Just to flesh out Daniel Standage's answer a bit, remember that a genome is double stranded with one strand being complementary to the other. Genes can be found on either strand, the two are equivalent biologically. However, sequencing projects choose one of the two strands (randomly) and call it the plus (+) strand and then save all sequences with respect to that strand. This means that sometimes the genomic sequence that you download from a database might be the complement of the actual sequence you are looking for.
BLAST and similar algorithms take this into account and will compare your query sequence to both strands. If your query hits the target sequence on the - strand, BLAST will give a a result like what you have obtained, where the start of the HSP is lower than the end. This is because RNA translation (though not DNA transcription) goes in a 5' to 3' direction, on both strands. We therefore "read" genes in that direction. The coordinates are always with respect to the + strand since we always consider DNA in a 5' to 3' direction, this means that its start position will appear to be after its end position. This is better explained using an image:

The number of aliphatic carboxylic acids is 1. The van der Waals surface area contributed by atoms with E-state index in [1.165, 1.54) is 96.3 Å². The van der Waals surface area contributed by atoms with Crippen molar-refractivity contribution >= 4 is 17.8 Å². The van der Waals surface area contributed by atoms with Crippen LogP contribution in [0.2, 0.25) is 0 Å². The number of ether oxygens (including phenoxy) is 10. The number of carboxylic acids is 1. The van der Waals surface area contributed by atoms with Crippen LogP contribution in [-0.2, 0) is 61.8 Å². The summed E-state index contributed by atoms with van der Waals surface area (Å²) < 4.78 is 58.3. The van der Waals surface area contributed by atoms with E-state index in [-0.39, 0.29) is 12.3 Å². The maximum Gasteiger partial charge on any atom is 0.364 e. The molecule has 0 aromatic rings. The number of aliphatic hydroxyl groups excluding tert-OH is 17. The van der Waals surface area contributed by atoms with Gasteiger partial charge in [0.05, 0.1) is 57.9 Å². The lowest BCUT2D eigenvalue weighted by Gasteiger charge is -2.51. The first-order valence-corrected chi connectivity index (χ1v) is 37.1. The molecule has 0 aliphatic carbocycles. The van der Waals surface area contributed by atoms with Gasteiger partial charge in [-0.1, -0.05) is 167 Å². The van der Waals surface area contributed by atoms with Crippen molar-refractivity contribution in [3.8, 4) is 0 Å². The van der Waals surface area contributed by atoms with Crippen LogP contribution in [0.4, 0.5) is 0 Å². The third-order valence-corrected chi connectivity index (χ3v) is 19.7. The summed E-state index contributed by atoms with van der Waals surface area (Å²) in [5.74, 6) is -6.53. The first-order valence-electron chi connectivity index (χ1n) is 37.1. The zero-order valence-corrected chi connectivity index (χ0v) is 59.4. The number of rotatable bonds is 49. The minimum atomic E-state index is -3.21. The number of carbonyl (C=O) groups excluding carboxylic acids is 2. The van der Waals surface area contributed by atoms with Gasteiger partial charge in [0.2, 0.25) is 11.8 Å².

In the image above, the blue line represents your BLAST hit. It stretches from position 10 to position 40 (with respect to the + strand). However, since it is on the minus strand, BLAST will show it starting at position 40 and ending at position 10.
(tr ACGT TGCA | rev) <<< 'GATTACA'$\endgroup$